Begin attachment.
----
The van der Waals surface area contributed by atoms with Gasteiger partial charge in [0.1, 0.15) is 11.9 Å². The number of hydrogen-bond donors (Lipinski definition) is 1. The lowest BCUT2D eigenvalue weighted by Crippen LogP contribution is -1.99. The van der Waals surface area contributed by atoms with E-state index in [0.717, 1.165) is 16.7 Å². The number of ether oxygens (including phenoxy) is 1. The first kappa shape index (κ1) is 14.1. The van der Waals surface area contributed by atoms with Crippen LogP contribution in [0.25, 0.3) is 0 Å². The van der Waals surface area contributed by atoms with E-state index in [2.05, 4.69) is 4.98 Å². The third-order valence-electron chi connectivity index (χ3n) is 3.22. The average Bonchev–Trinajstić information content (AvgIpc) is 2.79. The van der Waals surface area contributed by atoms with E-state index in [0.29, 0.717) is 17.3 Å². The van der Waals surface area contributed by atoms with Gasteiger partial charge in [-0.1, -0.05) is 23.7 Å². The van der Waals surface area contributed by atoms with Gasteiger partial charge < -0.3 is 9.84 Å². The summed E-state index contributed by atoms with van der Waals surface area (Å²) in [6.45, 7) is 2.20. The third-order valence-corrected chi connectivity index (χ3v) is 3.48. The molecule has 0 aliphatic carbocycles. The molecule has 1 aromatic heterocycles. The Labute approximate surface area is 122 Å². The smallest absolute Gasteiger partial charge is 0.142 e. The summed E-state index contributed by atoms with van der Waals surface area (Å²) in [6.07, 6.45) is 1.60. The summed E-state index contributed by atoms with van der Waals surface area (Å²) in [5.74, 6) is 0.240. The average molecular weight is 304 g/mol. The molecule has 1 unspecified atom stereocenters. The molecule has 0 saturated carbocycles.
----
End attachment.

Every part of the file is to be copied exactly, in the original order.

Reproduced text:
The van der Waals surface area contributed by atoms with Gasteiger partial charge in [0.1, 0.15) is 11.9 Å². The number of hydrogen-bond donors (Lipinski definition) is 1. The lowest BCUT2D eigenvalue weighted by Crippen LogP contribution is -1.99. The van der Waals surface area contributed by atoms with E-state index in [0.717, 1.165) is 16.7 Å². The number of ether oxygens (including phenoxy) is 1. The first kappa shape index (κ1) is 14.1. The van der Waals surface area contributed by atoms with Crippen LogP contribution in [0.25, 0.3) is 0 Å². The van der Waals surface area contributed by atoms with E-state index in [2.05, 4.69) is 4.98 Å². The third-order valence-electron chi connectivity index (χ3n) is 3.22. The average Bonchev–Trinajstić information content (AvgIpc) is 2.79. The van der Waals surface area contributed by atoms with E-state index in [0.29, 0.717) is 17.3 Å². The van der Waals surface area contributed by atoms with Gasteiger partial charge in [-0.1, -0.05) is 23.7 Å². The van der Waals surface area contributed by atoms with Gasteiger partial charge < -0.3 is 9.84 Å². The summed E-state index contributed by atoms with van der Waals surface area (Å²) in [6.45, 7) is 2.20. The third-order valence-corrected chi connectivity index (χ3v) is 3.48. The molecule has 0 aliphatic carbocycles. The molecule has 1 aromatic heterocycles. The Labute approximate surface area is 122 Å². The smallest absolute Gasteiger partial charge is 0.142 e. The summed E-state index contributed by atoms with van der Waals surface area (Å²) in [6.07, 6.45) is 1.60. The summed E-state index contributed by atoms with van der Waals surface area (Å²) in [5.74, 6) is 0.240. The average molecular weight is 304 g/mol. The molecule has 1 unspecified atom stereocenters. The molecule has 0 saturated carbocycles.